The best way for your body to fight against mold spores is to produce antibodies. Then, your body gets rid of these mold spores by sneezing, coughing, having a runny nose, etc.
#2. Drywall Molds Can Cause Damage to Your Property
Although mold is neither toxic or corrosive, it causes rots and stains on your property. Since mold spores are airborne, they can spread from your drywall to your furniture.
Therefore, if you use mud with mold on your drywall, you’ll eventually need to change the drywall and some other furniture in your house.
#3. Drywall Molds Can Create Health Hazards
Molds usually cause respiratory and lung-related problems. In addition, molds can cause hypersensitivity and pneumonitis, and they can also trigger asthma attacks.
Mold spores can spread through the air to the air vents and cause problems for people prone to respiratory attacks.
Here are ways to prevent mold from forming on your joint compound:
- It would help if you stored water-based drywalls in temperatures of about 55 and 95 degrees.
- Do not store your premixed drywall in low temperatures or freezing temperatures.
- Avoid putting your drywall compound in humid environments.
- Always store your drywall compound airtight container.
Will Moldy Drywall Mud Seal Gaps Properly?
No, moldy drywall mud does not seal gaps properly. It is best to use drywall mud only if you find mold. The mud will not get the job done, and it will cause problems for you.
The mold spores will spread from the drywall mud through the air to other porous furniture and damage them. Molds can also create health hazards for you.
Does Drywall Mud Go Bad?
Yes, drywall mud goes bad. Usually, joint compounds go bad after their expiration date, but some factors can increase the degradation of the mud’s quality.
Here is a list of factors that can cause drywall mud to go bad:
#1. Exposure to Air
Air is a factor that contributes to the degradation of a drywall mud’s quality.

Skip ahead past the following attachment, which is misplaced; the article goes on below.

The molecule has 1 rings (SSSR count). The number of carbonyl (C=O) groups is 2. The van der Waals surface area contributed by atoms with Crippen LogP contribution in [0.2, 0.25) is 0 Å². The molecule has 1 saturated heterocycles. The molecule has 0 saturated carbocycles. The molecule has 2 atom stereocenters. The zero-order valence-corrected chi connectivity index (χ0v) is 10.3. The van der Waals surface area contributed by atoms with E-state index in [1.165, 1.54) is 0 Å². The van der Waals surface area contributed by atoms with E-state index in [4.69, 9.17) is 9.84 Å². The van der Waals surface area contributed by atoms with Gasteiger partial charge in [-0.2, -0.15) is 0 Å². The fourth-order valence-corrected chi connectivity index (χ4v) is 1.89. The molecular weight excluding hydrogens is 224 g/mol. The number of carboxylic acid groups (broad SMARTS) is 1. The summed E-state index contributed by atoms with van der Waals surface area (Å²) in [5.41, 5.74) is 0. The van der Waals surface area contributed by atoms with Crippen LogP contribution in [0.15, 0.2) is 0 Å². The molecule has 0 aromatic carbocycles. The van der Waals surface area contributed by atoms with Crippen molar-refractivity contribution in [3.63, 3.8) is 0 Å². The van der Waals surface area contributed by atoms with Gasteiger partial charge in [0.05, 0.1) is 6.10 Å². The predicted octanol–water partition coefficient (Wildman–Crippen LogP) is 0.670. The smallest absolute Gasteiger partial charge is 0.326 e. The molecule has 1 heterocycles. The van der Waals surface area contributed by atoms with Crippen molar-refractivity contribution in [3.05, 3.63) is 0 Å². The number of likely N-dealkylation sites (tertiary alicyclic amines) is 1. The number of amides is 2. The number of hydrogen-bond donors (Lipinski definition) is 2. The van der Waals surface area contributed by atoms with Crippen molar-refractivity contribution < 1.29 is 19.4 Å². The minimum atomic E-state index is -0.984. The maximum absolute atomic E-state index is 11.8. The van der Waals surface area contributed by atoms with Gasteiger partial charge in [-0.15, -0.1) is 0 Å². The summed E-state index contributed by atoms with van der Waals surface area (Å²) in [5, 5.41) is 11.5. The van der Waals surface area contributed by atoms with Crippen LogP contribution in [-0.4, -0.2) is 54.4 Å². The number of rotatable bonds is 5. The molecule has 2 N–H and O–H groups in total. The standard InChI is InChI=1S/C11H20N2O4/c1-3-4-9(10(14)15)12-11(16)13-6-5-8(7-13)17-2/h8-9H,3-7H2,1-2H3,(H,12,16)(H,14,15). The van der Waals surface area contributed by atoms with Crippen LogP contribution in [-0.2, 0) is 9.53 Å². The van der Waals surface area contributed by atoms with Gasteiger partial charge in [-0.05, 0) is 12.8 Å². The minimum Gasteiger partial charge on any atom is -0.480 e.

Drywall mud usually lasts longer when you do not expose them to air, so you must store your drywall mud in an airtight container.
The mold growth on your joint compound is a sign that it has gone bad. The mol growth may be due to microorganisms getting into the substance when you do not store it properly.
It would help if you stored your drywall mud at the appropriate temperature to prevent infiltration by microorganisms and mold formation.
Drywall compounds could do better on exposure to moisture and water. Moisture damage is one of the reasons why you need to keep your drywall mud sealed properly.
Here is a list of different drywall muds and their shelf life:
Hot Mud (Quick Setting Mud): The shelf life is about a year. After a year, the mud starts to go bad
Topping Compound: The shelf life for the topping compound is between nine to twelve months. Therefore, the topping compound will risk worsening after nine months of storage.
Observing its physical texture allows you to tell if a joint compound has gone bad.
Here is a list of things you notice about your joint compound to determine if it has gone bad:
- The drywall compound will be dry or slimy.
- You might notice a change in the color of the drywall compound.
- The drywall compound will start to get moldy and strong and produce a repulsive smell.
- You can check the expiry date on the drywall compound’s pack to see if it has exceeded the expiration time.
If you notice that your drywall compound has gone bad, you should dispose of it immediately.